Rac­ing to grab mar­ket share in di­a­betes, No­vo touts its oral semaglu­tide win over Jar­diance in PhI­I­Ia tri­al

No­vo Nordisk’s oral di­a­betes drug semaglu­tide is bear­ing down on one of its ri­vals — out­per­form­ing Jar­diance (em­pagliflozin) in a Phase II­Ia tri­al that could set No­vo up to snatch more of the type 2 di­a­betes mar­ket.

Semaglu­tide, first ap­proved as an in­jectable by the FDA late last year un­der the brand name Ozem­pic, falls in the block­buster class of drugs known as GLP-1s. This lat­est tri­al, called Pi­o­neer 2, put an oral ver­sion of the drug up against Boehringer In­gel­heim and Eli Lil­ly’s Jar­diance, an oral SGLT2-in­hibitor ap­proved back in late 2016. The study pri­mar­i­ly looked at how No­vo’s pill com­pared at in­flu­enc­ing lev­els of gly­cat­ed haemo­glo­bin (HbA1c), an im­por­tant mea­sure for drug­mak­ers hop­ing to low­er the risk of heart fail­ure and oth­er com­pli­ca­tions as­so­ci­at­ed with high blood sug­ar over time.

The 52-week, open la­bel tri­al test­ed 14 mg of No­vo’s drug semaglu­tide com­pared with 25 mg of em­pagliflozin in 816 peo­ple with type 2 di­a­betes. The tri­al nailed its pri­ma­ry end­point, with semaglu­tide demon­strat­ing a sta­tis­ti­cal­ly sig­nif­i­cant and su­pe­ri­or im­prove­ment in HbA1c com­pared to em­pagliflozin. No­vo made a point to note that they mea­sured the da­ta in two ways: (1) a pri­ma­ry sta­tis­ti­cal ap­proach (re­quired by reg­u­la­tors) that eval­u­at­ed the drug’s ef­fect re­gard­less of whether pa­tients dis­con­tin­ued the treat­ment or had to use “res­cue” med­ica­tions” dur­ing the tri­al; (2) de­scrib­ing the ef­fect while on treat­ment and with­out the use of res­cue meds.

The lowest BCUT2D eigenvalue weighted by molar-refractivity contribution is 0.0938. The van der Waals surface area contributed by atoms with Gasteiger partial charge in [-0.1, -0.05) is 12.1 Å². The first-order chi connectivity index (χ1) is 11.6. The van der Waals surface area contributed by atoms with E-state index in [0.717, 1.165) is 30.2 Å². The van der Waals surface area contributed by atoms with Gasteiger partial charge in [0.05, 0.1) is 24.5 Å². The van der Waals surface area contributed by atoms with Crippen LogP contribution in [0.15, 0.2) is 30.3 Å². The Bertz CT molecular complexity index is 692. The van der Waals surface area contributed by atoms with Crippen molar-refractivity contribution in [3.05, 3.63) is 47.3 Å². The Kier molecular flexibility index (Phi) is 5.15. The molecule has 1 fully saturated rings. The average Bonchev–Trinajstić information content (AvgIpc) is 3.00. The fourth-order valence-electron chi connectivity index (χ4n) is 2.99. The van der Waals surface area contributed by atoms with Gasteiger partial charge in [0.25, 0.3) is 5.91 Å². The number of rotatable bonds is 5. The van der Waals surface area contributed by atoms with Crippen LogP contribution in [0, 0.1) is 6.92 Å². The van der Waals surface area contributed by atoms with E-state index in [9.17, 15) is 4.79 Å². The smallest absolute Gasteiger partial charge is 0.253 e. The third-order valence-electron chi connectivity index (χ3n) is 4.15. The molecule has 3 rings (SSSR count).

When mea­sur­ing the da­ta the pri­ma­ry way, the drug failed to hit one of its sec­ondary out­comes: weight loss, a new mar­ket op­por­tu­ni­ty No­vo hoped to tap. But when ap­ply­ing their sec­ondary ap­proach to analy­sis, No­vo re­port­ed the 14 mg dose demon­strat­ed weight loss of 4.7 kg at 52 weeks com­pared to 3.8 kg when on em­pagliflozin for the same pe­ri­od.

Mads Krogs­gaard Thom­sen

Al­so when ap­ply­ing the sec­ondary sta­tis­ti­cal ap­proach, 72% of peo­ple treat­ed with semaglu­tide hit the Amer­i­can Di­a­betes As­so­ci­a­tion tar­get of HbA1c be­low 7% , while on­ly 47% of pa­tients on em­pagliflozin hit this tar­get.

In the tri­al, oral semaglu­tide was well-tol­er­at­ed and had a safe­ty pro­file con­sis­tent with GLP-1-based ther­a­py. No­tably, though, the pro­por­tion of pa­tients who quit treat­ment due to ad­verse events was 11% on semaglu­tide, com­pared with on­ly 4% on em­pagliflozin.

“Pi­o­neer 2 is an im­por­tant mile­stone in the clin­i­cal de­vel­op­ment of oral semaglu­tide and we look for­ward to fur­ther un­der­stand­ing the clin­i­cal pro­file of oral semaglu­tide in the re­main­ing Pi­o­neer tri­als,” Mads Krogs­gaard Thom­sen, No­vo’s chief sci­ence of­fi­cer, said in a state­ment.

Com­mu­ni­cat­ing the val­ue of pre­ci­sion med­i­cine

By Natasha Cowan, Content Marketing Manager at Blue Latitude Health.
Many stakeholders are confused by novel precision medicines, including patients and healthcare professionals. So, how can industry help them to navigate this complexity?

Precision medicine represents a new paradigm in healthcare. It embodies the shift from treating many patients with the same therapy, to having the tools to identify the best treatment for every patient.